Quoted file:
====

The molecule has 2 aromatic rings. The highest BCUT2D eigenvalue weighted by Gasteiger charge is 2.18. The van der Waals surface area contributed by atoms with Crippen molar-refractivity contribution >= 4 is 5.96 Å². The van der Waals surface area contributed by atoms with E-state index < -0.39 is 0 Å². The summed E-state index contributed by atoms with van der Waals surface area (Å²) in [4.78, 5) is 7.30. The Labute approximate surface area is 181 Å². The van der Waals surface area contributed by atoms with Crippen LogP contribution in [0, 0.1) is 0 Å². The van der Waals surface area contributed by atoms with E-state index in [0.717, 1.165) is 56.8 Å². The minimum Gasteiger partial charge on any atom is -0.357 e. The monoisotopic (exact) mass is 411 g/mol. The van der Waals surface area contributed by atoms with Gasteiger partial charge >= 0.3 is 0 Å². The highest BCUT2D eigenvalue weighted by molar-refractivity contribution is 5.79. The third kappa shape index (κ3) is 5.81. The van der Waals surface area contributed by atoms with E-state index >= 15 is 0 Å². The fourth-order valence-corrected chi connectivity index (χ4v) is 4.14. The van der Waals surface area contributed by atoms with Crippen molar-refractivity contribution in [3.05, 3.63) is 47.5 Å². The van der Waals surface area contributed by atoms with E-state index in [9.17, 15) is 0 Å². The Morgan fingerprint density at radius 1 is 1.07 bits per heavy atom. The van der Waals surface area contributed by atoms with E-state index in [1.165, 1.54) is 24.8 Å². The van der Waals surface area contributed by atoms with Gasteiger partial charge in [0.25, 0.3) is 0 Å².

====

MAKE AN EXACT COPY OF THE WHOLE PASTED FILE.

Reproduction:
The molecule has 2 aromatic rings. The highest BCUT2D eigenvalue weighted by Gasteiger charge is 2.18. The van der Waals surface area contributed by atoms with Crippen molar-refractivity contribution >= 4 is 5.96 Å². The van der Waals surface area contributed by atoms with E-state index < -0.39 is 0 Å². The summed E-state index contributed by atoms with van der Waals surface area (Å²) in [4.78, 5) is 7.30. The Labute approximate surface area is 181 Å². The van der Waals surface area contributed by atoms with Crippen LogP contribution in [0, 0.1) is 0 Å². The van der Waals surface area contributed by atoms with E-state index in [0.717, 1.165) is 56.8 Å². The minimum Gasteiger partial charge on any atom is -0.357 e. The monoisotopic (exact) mass is 411 g/mol. The van der Waals surface area contributed by atoms with Gasteiger partial charge >= 0.3 is 0 Å². The highest BCUT2D eigenvalue weighted by molar-refractivity contribution is 5.79. The third kappa shape index (κ3) is 5.81. The van der Waals surface area contributed by atoms with E-state index >= 15 is 0 Å². The fourth-order valence-corrected chi connectivity index (χ4v) is 4.14. The van der Waals surface area contributed by atoms with Crippen molar-refractivity contribution in [3.05, 3.63) is 47.5 Å². The van der Waals surface area contributed by atoms with E-state index in [9.17, 15) is 0 Å². The Morgan fingerprint density at radius 1 is 1.07 bits per heavy atom. The van der Waals surface area contributed by atoms with E-state index in [1.165, 1.54) is 24.8 Å². The van der Waals surface area contributed by atoms with Gasteiger partial charge in [0.25, 0.3) is 0 Å².